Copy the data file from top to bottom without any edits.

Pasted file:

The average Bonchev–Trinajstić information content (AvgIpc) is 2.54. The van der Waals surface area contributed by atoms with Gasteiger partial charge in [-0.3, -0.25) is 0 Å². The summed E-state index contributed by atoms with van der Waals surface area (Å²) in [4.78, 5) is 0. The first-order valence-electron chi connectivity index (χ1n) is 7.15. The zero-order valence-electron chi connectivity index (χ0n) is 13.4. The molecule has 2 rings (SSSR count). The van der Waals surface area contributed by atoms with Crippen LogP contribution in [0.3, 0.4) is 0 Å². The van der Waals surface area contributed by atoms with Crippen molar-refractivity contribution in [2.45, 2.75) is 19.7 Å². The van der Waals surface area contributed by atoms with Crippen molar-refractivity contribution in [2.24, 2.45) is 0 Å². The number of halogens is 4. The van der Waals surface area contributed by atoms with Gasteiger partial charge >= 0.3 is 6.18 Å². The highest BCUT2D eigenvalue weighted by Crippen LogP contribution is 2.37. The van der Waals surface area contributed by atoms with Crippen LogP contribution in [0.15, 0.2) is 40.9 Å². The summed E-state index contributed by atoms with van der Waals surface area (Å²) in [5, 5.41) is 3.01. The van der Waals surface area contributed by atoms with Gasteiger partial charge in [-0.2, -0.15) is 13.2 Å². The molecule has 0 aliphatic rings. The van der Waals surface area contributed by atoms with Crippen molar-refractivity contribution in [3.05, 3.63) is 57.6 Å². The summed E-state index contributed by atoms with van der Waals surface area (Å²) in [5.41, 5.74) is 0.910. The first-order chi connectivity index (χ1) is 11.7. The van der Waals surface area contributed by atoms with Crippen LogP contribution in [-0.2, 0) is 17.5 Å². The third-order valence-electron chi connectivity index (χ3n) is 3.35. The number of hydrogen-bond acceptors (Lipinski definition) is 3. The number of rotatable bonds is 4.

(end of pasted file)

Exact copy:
The average Bonchev–Trinajstić information content (AvgIpc) is 2.54. The van der Waals surface area contributed by atoms with Gasteiger partial charge in [-0.3, -0.25) is 0 Å². The summed E-state index contributed by atoms with van der Waals surface area (Å²) in [4.78, 5) is 0. The first-order valence-electron chi connectivity index (χ1n) is 7.15. The zero-order valence-electron chi connectivity index (χ0n) is 13.4. The molecule has 2 rings (SSSR count). The van der Waals surface area contributed by atoms with Crippen LogP contribution in [0.3, 0.4) is 0 Å². The van der Waals surface area contributed by atoms with Crippen molar-refractivity contribution in [2.45, 2.75) is 19.7 Å². The van der Waals surface area contributed by atoms with Crippen molar-refractivity contribution in [2.24, 2.45) is 0 Å². The number of halogens is 4. The van der Waals surface area contributed by atoms with Gasteiger partial charge >= 0.3 is 6.18 Å². The highest BCUT2D eigenvalue weighted by Crippen LogP contribution is 2.37. The van der Waals surface area contributed by atoms with Crippen LogP contribution in [0.15, 0.2) is 40.9 Å². The summed E-state index contributed by atoms with van der Waals surface area (Å²) in [5, 5.41) is 3.01. The van der Waals surface area contributed by atoms with Gasteiger partial charge in [-0.2, -0.15) is 13.2 Å². The molecule has 0 aliphatic rings. The van der Waals surface area contributed by atoms with Crippen molar-refractivity contribution in [3.05, 3.63) is 57.6 Å². The summed E-state index contributed by atoms with van der Waals surface area (Å²) in [5.41, 5.74) is 0.910. The first-order chi connectivity index (χ1) is 11.7. The van der Waals surface area contributed by atoms with Crippen LogP contribution in [-0.2, 0) is 17.5 Å². The third-order valence-electron chi connectivity index (χ3n) is 3.35. The number of hydrogen-bond acceptors (Lipinski definition) is 3. The number of rotatable bonds is 4.